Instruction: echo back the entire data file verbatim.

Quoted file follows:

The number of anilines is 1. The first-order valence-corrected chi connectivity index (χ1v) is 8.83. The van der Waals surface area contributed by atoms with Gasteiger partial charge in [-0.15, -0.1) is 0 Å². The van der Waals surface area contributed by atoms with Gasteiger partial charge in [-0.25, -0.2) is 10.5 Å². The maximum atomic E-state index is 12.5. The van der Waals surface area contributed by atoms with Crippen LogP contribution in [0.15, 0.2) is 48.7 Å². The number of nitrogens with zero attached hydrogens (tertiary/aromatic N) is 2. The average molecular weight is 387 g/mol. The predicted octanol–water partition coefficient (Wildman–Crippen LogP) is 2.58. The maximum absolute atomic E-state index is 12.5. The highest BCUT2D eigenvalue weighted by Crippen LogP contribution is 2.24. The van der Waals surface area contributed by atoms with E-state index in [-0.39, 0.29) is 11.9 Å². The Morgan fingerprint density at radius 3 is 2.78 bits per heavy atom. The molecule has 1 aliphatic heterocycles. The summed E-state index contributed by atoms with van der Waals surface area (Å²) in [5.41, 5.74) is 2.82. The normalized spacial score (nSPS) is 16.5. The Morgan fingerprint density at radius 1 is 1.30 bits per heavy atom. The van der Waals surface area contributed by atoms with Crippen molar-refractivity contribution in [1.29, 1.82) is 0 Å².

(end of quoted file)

The number of anilines is 1. The first-order valence-corrected chi connectivity index (χ1v) is 8.83. The van der Waals surface area contributed by atoms with Gasteiger partial charge in [-0.15, -0.1) is 0 Å². The van der Waals surface area contributed by atoms with Gasteiger partial charge in [-0.25, -0.2) is 10.5 Å². The maximum atomic E-state index is 12.5. The van der Waals surface area contributed by atoms with Crippen LogP contribution in [0.15, 0.2) is 48.7 Å². The number of nitrogens with zero attached hydrogens (tertiary/aromatic N) is 2. The average molecular weight is 387 g/mol. The predicted octanol–water partition coefficient (Wildman–Crippen LogP) is 2.58. The maximum absolute atomic E-state index is 12.5. The highest BCUT2D eigenvalue weighted by Crippen LogP contribution is 2.24. The van der Waals surface area contributed by atoms with E-state index in [-0.39, 0.29) is 11.9 Å². The Morgan fingerprint density at radius 3 is 2.78 bits per heavy atom. The molecule has 1 aliphatic heterocycles. The summed E-state index contributed by atoms with van der Waals surface area (Å²) in [5.41, 5.74) is 2.82. The normalized spacial score (nSPS) is 16.5. The Morgan fingerprint density at radius 1 is 1.30 bits per heavy atom. The van der Waals surface area contributed by atoms with Crippen molar-refractivity contribution in [1.29, 1.82) is 0 Å².